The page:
Even though today was a Saturday and we have a garden to build, the weather didn't cooperate. No one wants to be outside when it's 37-degrees with snow then sun then wind then snow then clouds then sun. So it was the perfect day to stay inside and finalize the set-up of our new computers. We ordered identical all-in-one Dell computers that have tons of storage and fast processors - enough to last us at least another eight years. I spent a lot of time today just moving photos from my old computer to the new one; can you believe that my file of noTTafarm photos has over 17,000 images?
I was able to keep my old monitor and link it to the new computer so I can use two monitors at once. This is what I've been used to at work for years, so it's nice to have the same amenity at home. I can work twice as fast!
Side note: did you know noTTafarm has a Facebook page? If you'd like to see some stuff I don't post on the blog, just "like" noTTafarm and follow along.
Guess who hung out with us in the office? That's right - our former barn cat, Bibbers! He even convinced us to bring the fancy ottoman in from the library so he could sit right next to Scott's desk. What a pal!
noTTafarm-based projects were put on hold Saturday, March 12 so we could take a quick trip west. Scott hung out with my dad in Kearney while Mom, niece Chelsie and I continued on to North Platte. Our destination? Grain Bin Antique Town! This new-to-us antique dealer is situated about 4 miles south of I-80 in cattle country, high on a ridge with a beautiful view of cedar-lined canyons. The owners have rebuilt 20 small granaries on the site, connected by a boardwalk. Each bin is chock full of fun finds.
G.B.A.T. is definitely worth a trip west if only for the scenery! Check out info on their web site:
I always think of my sister when I see skunks. Aren't these cute? I didn't end up making any purchases but Mom and Chelsie found some wonderful things.
The site also has a large metal shed which houses their office and more retail space. Beautiful!
Our long day ended back home at noTTafarm by 11PM so Sunday's gray and cold weather didn't encourage much activity. A late afternoon walk led to an hour or so of picking up sticks - always the best way to end a weekend.
When we were deep in the effort of cutting down cedar trees a couple of weeks ago, we couldn't help but notice two dead deer near the trail at the bottom of the west slope. They were laying about 15 feet apart. We couldn't tell how they died - whether they were shot and wondered onto our property or if a pack of coyotes took them. I know . . . it was quite upsetting! But since it was pretty apparent that something had eaten a major portion of each, and you never know when a mountain lion is lurking nearby, Scott set up the trail camera nearby to capture the action.
The first effort was pretty unsuccessful. The camera was so far from the deer that the motion sensor only captured about 10 photos over a 4-day span. We did, however, get a few curious deer taking selfies.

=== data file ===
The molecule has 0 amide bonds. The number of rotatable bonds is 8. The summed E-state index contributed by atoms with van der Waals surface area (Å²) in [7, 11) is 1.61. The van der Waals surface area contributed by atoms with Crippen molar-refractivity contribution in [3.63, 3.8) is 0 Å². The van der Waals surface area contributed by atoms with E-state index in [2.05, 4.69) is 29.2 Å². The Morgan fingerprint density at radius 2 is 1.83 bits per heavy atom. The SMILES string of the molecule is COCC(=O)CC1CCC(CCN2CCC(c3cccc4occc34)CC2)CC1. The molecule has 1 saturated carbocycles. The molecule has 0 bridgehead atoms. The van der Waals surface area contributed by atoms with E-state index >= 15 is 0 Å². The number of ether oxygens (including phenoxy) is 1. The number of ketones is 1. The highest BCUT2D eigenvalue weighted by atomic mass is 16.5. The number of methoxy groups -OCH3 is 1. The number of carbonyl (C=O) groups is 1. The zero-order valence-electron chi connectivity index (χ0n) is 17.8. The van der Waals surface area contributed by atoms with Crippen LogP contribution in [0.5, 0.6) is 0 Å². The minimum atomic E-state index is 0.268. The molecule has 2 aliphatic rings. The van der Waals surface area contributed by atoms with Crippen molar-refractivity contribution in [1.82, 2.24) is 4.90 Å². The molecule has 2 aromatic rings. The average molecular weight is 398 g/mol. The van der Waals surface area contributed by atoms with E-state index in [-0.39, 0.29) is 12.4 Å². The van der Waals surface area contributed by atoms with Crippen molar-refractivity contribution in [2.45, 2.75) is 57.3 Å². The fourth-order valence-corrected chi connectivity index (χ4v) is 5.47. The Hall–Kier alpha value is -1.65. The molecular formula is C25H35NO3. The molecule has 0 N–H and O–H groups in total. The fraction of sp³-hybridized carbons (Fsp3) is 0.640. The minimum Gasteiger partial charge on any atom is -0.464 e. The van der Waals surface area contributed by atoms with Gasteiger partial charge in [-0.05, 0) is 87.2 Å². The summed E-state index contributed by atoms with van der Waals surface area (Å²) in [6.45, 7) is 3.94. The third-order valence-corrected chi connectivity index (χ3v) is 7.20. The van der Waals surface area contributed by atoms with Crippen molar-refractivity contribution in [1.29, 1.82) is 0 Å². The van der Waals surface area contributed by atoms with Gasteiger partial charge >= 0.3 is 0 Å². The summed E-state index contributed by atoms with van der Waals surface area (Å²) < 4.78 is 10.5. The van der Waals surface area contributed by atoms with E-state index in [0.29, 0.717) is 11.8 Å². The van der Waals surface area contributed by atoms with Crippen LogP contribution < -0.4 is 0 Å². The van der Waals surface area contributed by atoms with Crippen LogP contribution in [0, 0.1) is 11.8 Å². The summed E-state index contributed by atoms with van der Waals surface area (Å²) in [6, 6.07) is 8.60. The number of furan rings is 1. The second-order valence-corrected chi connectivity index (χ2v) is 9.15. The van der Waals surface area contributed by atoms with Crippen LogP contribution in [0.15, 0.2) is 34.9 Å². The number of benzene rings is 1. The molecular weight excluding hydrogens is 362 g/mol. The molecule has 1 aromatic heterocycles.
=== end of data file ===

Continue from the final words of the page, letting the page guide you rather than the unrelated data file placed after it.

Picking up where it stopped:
Since the carcasses had been moved, we knew someone had visited. Scott set the camera up just a few feet from one set of remains and hoped for a better result.
The camera might have been too close this time but even with the over-exposed photo, it was obvious that a coyote visited.
Hopefully, the coyotes and other scavengers will do their job quickly, leaving mother nature just a little bit of break-down to do. In the meantime, visitors may want to take walks on the trail's short loop.
One thing we have no shortage of at noTTafarm is cedar trees, the scourge of the prairie. It's our duty as noTTafarmers to eliminate as many of them as possible. They hog water, kill grass, and create a fire hazard (plus, they smell like deer urine.) Their one redeeming value is their trunks which make excellent fence posts. And we just happen to be in the market for posts with which we will create a fence around our vegetable garden. So, with a nice sunny weekend and plenty of gas for the Farm Boss, we got to work.
We decided to first concentrate on the cedars growing in a small area near the top of the west slope. Scott trimmed the lower branches off before slicing through the trunk.
Go, Farm Boss, Go!
Scott set me up with the "chainsaw on a stick" so that I could help out. I got pretty good with it by Sunday afternoon.
We used the Ranger to tow some of the trees down to the bottom of the west slope where we trimmed off all the branches and created a big pile to burn later this spring. It was a lot easier to drag the tree than trim the branches, load the trailer, tow the trailer and then unload the branches.
By late Sunday afternoon, we had added two big trunks to use for raised beds and eleven fence-post-sized trunks to our stockpile. Still not enough to complete the garden enclosure but getting closer!